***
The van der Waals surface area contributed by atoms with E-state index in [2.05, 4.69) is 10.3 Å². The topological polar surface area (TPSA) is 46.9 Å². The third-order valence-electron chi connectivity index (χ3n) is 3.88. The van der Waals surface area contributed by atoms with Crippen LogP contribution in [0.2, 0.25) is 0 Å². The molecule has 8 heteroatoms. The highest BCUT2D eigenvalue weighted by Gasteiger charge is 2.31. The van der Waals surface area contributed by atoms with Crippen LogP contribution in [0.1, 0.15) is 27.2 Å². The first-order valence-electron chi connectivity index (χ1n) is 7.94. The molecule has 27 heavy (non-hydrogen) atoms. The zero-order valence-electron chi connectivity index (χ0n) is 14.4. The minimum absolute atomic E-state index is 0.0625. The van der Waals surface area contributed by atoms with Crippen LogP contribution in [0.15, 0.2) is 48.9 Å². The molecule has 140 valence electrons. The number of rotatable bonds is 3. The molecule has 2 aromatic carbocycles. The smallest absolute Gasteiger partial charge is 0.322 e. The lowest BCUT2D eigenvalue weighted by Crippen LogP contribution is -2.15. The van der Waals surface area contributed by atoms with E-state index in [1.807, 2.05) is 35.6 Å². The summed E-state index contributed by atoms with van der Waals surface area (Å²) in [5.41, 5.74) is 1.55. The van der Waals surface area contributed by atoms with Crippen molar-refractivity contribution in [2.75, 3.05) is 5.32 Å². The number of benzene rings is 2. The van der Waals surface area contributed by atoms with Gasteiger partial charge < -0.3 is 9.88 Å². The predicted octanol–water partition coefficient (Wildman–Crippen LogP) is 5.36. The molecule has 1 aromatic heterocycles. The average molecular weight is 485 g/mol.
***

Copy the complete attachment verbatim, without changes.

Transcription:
The van der Waals surface area contributed by atoms with E-state index in [2.05, 4.69) is 10.3 Å². The topological polar surface area (TPSA) is 46.9 Å². The third-order valence-electron chi connectivity index (χ3n) is 3.88. The van der Waals surface area contributed by atoms with Crippen LogP contribution in [0.2, 0.25) is 0 Å². The molecule has 8 heteroatoms. The highest BCUT2D eigenvalue weighted by Gasteiger charge is 2.31. The van der Waals surface area contributed by atoms with Crippen LogP contribution in [0.1, 0.15) is 27.2 Å². The first-order valence-electron chi connectivity index (χ1n) is 7.94. The molecule has 27 heavy (non-hydrogen) atoms. The zero-order valence-electron chi connectivity index (χ0n) is 14.4. The minimum absolute atomic E-state index is 0.0625. The van der Waals surface area contributed by atoms with Crippen LogP contribution in [0.15, 0.2) is 48.9 Å². The molecule has 140 valence electrons. The number of rotatable bonds is 3. The molecule has 2 aromatic carbocycles. The smallest absolute Gasteiger partial charge is 0.322 e. The lowest BCUT2D eigenvalue weighted by Crippen LogP contribution is -2.15. The van der Waals surface area contributed by atoms with E-state index in [1.807, 2.05) is 35.6 Å². The summed E-state index contributed by atoms with van der Waals surface area (Å²) in [5.41, 5.74) is 1.55. The van der Waals surface area contributed by atoms with Crippen molar-refractivity contribution in [2.75, 3.05) is 5.32 Å². The number of benzene rings is 2. The van der Waals surface area contributed by atoms with Gasteiger partial charge < -0.3 is 9.88 Å². The predicted octanol–water partition coefficient (Wildman–Crippen LogP) is 5.36. The molecule has 1 aromatic heterocycles. The average molecular weight is 485 g/mol.